Figure 1: A 10-step risk management model in nanotechnology projects

We suggest a 10-step model for nanotechnology risk management in related projects and believe that these considerations could considerably control the hazardous effects of the materials in workplaces and the environment.
Step 1:
A basic knowledge of the work is essential for doing an adequate assessment. Therefore, workplace personnel who have extensive knowledge of the field should always be involved.
Consultation between managers and employees benefits the assessment and will help in providing information about the substances used, how the work is performed, exposure to nanomaterials and commitment to quality control.
Project managers might do the assessments themselves when working in a small workplace, or it might be necessary to establish a team in a larger workplace. The assessment team should have abilities to understand the information in the protocols and labels, inspect the conditions of work and forecast potential problems. They also should communicate efficiently with employees and possible stakeholders for making valid conclusions about exposures and risks and finally report the findings accurately.
Step 2:
To be able to make a thorough risk assessment, divide the work into sections, subsections and tasks or process-units according to Work Breakdown Structure (WBS).
Step 3:
Identify all nanoparticles that are, or will be, used or produced in every work unit and process. A nanoparticle might be produced in the form of a powder, liquid, gel, vapor, dust, mist or fume in the workplace.
Step 4:
Identify the type of nanoparticle. Nanoparticles can be found in several forms, from relatively safe such as engineered insoluble nanoparticles in a matrix to more hazardous forms such as free nanoparticles.
Step 5:
The supplier should provide information about the nanomaterials. However, for most nanomaterials, Material Safety Data Sheets (MSDS) are not available, so it will be necessary to obtain adequate information from other sources such as textbooks, provided standards, technical reference sources, scientific papers, reports, trade journals, electronic online databases or experience from a previous use of similar substances or processes.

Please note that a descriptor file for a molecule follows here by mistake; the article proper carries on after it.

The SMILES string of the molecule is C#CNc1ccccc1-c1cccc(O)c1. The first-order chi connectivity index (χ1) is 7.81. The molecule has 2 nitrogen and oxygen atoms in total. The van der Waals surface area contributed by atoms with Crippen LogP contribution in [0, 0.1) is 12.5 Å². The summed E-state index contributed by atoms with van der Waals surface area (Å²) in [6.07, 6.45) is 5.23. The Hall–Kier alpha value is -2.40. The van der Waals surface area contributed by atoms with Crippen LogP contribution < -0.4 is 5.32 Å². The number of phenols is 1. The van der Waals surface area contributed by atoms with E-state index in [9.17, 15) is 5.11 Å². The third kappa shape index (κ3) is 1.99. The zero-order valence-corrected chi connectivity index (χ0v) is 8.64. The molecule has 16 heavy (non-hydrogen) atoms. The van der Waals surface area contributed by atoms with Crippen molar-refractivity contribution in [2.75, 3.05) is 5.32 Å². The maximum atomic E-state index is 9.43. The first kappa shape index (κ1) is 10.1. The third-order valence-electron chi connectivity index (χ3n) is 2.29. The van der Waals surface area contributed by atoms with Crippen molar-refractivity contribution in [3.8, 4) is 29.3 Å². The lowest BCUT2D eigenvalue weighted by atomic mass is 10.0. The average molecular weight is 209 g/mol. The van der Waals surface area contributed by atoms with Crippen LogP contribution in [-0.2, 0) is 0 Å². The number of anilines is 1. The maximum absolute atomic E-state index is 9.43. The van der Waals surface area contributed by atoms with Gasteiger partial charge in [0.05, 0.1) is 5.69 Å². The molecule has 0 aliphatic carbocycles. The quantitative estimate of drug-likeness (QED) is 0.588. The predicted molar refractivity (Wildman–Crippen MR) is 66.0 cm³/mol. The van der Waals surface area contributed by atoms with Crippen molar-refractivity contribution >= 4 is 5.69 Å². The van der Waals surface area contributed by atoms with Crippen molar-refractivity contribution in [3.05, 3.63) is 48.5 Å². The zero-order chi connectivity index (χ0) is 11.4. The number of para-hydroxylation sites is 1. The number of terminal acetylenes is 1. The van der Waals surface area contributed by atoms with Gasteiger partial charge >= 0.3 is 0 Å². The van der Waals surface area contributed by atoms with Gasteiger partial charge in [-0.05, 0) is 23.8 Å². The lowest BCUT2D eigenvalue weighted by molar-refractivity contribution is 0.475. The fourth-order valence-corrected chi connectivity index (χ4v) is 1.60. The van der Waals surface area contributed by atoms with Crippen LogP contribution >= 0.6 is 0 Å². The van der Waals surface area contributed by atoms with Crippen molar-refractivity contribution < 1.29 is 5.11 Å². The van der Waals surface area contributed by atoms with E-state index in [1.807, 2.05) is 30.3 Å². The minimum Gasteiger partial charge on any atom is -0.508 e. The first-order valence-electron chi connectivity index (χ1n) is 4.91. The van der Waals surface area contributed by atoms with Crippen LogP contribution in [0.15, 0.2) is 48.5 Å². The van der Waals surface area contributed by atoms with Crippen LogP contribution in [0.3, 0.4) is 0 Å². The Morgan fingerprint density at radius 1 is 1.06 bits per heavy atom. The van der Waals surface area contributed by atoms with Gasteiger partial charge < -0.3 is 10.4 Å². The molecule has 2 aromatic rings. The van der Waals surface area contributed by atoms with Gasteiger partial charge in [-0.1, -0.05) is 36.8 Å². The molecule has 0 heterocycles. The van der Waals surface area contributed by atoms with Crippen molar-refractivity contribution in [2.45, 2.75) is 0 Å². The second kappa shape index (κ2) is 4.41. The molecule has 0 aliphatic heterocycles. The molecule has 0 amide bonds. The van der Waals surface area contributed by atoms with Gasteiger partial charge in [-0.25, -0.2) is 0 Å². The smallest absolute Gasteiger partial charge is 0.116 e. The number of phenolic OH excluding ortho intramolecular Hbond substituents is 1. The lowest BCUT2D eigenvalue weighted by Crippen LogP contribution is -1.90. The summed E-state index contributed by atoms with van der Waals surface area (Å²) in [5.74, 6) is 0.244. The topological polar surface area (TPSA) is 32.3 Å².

Step 6:
How are hazardous nanoparticles released into the work area? Are persons exposed to hazardous nanoparticles through respiration, skin, ingestion or eye contact, or is there a possibility of accidental injection into the body? A ‘walk through’ inspection will provide information about each of the work units. It is important to talk to the employees at each location and ensure that all persons that could be exposed to nanomaterials are covered. If a new assignment, process or work unit is being planned but not yet in operation, evaluation of the relevant work process, plan or design is needed.
● Is there nanoparticle exposure?
● How much and how long are the personnel exposed?
● Is there an intermittent or continuous exposure?
● Is there a frequent exposure?
● What kind of control measures could be used or proposed?
● Are the existing controls sufficient?
● Are there any risks related to the storage and transport of nanomaterials?
Step 7:
A significant risk involves serious health effects to people in the workplace (18), for instance by inhalation of nanoparticles or working with highly toxic nanoparticles (e.g. nanobased anticancer drugs). Consider the nature and severity of the hazard and the degree of exposure of people involved in the process. For summarizing the evaluation process, four decisions could be made:
Decision 1:
There are not significant risks at the moment and they are not likely to increase in the future.
Executions: Go to step 9 and end current assessment but review the assessment if the situation changes.
Decision 2: